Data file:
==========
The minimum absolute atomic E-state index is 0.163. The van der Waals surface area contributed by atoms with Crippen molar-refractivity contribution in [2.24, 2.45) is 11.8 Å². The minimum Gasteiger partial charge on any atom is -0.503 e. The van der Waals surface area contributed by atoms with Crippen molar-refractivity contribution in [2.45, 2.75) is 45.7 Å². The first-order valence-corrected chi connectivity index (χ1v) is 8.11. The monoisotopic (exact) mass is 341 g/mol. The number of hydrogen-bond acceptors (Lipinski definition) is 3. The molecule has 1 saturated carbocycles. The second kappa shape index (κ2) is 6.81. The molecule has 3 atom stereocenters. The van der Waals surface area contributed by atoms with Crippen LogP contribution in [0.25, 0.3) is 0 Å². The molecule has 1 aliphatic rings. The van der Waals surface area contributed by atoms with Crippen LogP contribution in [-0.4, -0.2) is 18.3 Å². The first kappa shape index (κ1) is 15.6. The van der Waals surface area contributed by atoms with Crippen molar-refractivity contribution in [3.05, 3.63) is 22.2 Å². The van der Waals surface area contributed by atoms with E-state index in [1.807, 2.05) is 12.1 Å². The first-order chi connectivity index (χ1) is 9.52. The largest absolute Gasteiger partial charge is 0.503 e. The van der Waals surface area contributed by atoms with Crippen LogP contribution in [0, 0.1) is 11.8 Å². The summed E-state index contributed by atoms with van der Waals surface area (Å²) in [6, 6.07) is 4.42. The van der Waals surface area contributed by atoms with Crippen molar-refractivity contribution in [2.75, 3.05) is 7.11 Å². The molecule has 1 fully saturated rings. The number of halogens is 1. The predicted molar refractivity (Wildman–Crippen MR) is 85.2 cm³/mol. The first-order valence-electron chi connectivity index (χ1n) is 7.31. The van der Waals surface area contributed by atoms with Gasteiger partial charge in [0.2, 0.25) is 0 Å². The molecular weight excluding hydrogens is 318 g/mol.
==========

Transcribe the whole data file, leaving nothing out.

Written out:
The minimum absolute atomic E-state index is 0.163. The van der Waals surface area contributed by atoms with Crippen molar-refractivity contribution in [2.24, 2.45) is 11.8 Å². The minimum Gasteiger partial charge on any atom is -0.503 e. The van der Waals surface area contributed by atoms with Crippen molar-refractivity contribution in [2.45, 2.75) is 45.7 Å². The first-order valence-corrected chi connectivity index (χ1v) is 8.11. The monoisotopic (exact) mass is 341 g/mol. The number of hydrogen-bond acceptors (Lipinski definition) is 3. The molecule has 1 saturated carbocycles. The second kappa shape index (κ2) is 6.81. The molecule has 3 atom stereocenters. The van der Waals surface area contributed by atoms with Crippen LogP contribution in [0.25, 0.3) is 0 Å². The molecule has 1 aliphatic rings. The van der Waals surface area contributed by atoms with Crippen LogP contribution in [-0.4, -0.2) is 18.3 Å². The first kappa shape index (κ1) is 15.6. The van der Waals surface area contributed by atoms with Crippen molar-refractivity contribution in [3.05, 3.63) is 22.2 Å². The van der Waals surface area contributed by atoms with E-state index in [1.807, 2.05) is 12.1 Å². The first-order chi connectivity index (χ1) is 9.52. The largest absolute Gasteiger partial charge is 0.503 e. The van der Waals surface area contributed by atoms with Crippen LogP contribution in [0, 0.1) is 11.8 Å². The summed E-state index contributed by atoms with van der Waals surface area (Å²) in [6, 6.07) is 4.42. The van der Waals surface area contributed by atoms with Crippen molar-refractivity contribution in [2.75, 3.05) is 7.11 Å². The molecule has 1 fully saturated rings. The number of halogens is 1. The predicted molar refractivity (Wildman–Crippen MR) is 85.2 cm³/mol. The first-order valence-electron chi connectivity index (χ1n) is 7.31. The van der Waals surface area contributed by atoms with Gasteiger partial charge in [0.2, 0.25) is 0 Å². The molecular weight excluding hydrogens is 318 g/mol.